(Balneotherapy (Latin: balneum "bath") is the treatment of disease by bathing, usually practiced at spas, While it is considered distinct from hydrotherapy, there are some overlaps in practice and in underlying principles. Balneotherapy may involve hot or cold water, massage through moving water, relaxation, or stimulation. Many mineral waters at spas are rich in particular minerals such as silica, sulfur, selenium, and radium. Medicinal clays are also widely used, which practice is known as 'fangotherapy').
Thermal water has constitutive and active properties which mean that balneotherapy, i.e. the total or partial immersion of the body in thermal water, is one of the main thermal therapies performed. Thanks to its special structure, during balneotherapy thermal water acts in a curative manner through certain stimuli – heat action, mechanical stress, physical-chemical and chemical action. As far as the heat component is concerned, it should be said that since water has the highest specific heat, a low conductivity coefficient and the possibility of being used in large quantities, it has a high heat retention capacity. Bodies with a high heat retention capacity are very useful in therapeutic practice since they can transmit heat in its best form – gradually without any sharp changes thus avoiding sudden and immediate heat charges in the tissues they come into contact with.
From a practical point of view, there are 3 types of baths - low mineralization or hypotonic, medium mineralization and high mineralization or hypertonic. The division is made according to the temperature and saline concentration of the mineral water used. In particular, three specific actions depend on the level of salt in the water. The first concerns the increase in the caloric action in accordance with the direct relationship between the specific weight and the heat and heat retention capacity.
The second strengthens the hydro mechanical action while the third is performed on the skin mantle, especially by hypertonic baths, with nervous stimulation, alteration of osmotic currents, etc. which cause internal stress of the body.
Thermal therapy is an indispensable treatment for many types vascular problems especially venous related conditions. Thermal balneotherapy at temperatures of between 32 and 36° with alkaline carbonic and bicarbonate water (carbon-gaseous baths) and also sulphated and sulphurous water and water containing salt and salt and bromide is the main focus of this treatment. Both for the hydrostatic effect and above all for the distinctive physical and chemical action contained in the composition of the mineral water. The results obtained with this treatment are clearly different from the results obtained by taking a bath in normal tap water. Ozone therapy, underwater massage, vascular gymnastics and postural drainage are all included in balneotherapy together with hygienic-dietary therapies which find a complete use in the concept of integral flebopathy thermal therapy. Balneotherapy can be performed in both individual and collective baths and in thermal pools and also in special tubs where it is possible to perform physiotherapy and rehabilitation activities. In particular it must be noted that immersion in thermal water can be combined with hydro massage treatment which consists in directing jets of different intensities onto the body while immersed in thermal water in order to stimulate blood circulation. In many spas hydro massage is also combined with walking in order to further stimulate the cardio circulatory system.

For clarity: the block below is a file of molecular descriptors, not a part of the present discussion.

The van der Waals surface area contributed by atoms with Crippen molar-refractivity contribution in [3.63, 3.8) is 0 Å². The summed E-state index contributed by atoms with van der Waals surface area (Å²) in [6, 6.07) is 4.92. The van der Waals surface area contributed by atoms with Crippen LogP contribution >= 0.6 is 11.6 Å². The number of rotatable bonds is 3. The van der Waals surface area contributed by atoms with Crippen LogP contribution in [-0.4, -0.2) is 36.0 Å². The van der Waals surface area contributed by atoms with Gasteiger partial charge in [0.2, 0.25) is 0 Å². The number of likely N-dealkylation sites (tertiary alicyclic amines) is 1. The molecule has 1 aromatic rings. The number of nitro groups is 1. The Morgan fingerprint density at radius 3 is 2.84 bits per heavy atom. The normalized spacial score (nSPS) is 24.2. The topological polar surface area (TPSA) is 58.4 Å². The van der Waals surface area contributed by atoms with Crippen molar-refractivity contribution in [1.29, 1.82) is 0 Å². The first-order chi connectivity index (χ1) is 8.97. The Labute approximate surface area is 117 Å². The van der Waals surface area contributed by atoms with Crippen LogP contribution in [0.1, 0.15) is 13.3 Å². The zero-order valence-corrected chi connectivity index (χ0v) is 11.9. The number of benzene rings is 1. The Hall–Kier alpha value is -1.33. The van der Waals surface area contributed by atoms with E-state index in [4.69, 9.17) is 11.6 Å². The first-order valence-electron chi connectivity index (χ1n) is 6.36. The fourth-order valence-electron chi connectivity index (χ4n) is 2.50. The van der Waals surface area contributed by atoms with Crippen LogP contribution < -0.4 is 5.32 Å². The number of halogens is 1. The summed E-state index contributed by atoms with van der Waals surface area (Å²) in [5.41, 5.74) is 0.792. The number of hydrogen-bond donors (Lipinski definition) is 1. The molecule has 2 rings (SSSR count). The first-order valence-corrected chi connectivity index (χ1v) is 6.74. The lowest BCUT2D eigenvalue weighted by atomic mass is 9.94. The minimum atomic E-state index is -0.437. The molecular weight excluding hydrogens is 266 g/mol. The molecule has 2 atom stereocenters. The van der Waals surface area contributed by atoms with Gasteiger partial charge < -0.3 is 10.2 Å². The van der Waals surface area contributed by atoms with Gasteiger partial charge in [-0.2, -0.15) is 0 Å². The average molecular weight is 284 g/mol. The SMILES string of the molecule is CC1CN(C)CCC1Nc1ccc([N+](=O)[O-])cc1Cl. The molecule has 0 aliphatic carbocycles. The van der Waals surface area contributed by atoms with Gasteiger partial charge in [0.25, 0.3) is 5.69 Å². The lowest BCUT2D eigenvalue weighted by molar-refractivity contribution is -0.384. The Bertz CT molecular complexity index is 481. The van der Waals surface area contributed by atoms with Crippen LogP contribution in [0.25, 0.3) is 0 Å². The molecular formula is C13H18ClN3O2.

Balneotherapy can also be performed in sand therapy resorts, i.e. in thermal resorts located near the sea where sand bath therapy is performed. In this case, obviously sea water is used and baths can be taken either in pools (with water heated to a maximum of 36°) or directly in the sea (cold baths). Generally motor exercises are performed while in the water, either independently or directly (e.g. swimming) or various forms of kinestherapy where the patient remains immobile.
Immersion in seawater also boasts the massage effect produced by the movement of the waves which is of great benefit in stimulating the body in general. 'Hay baths' represent a particular type of balneotherapy. This ancient tradition of the valleys of the Trentino and Alto Adige regions has its origins in the farmers' habit of resting from a hard day's work by 'sleeping in the hay cut for the cows. This grass, apart from giving a creamy milk and excellent butter, also relieved the exhaustion of a day's work in the fields and gave the farmers their strength back.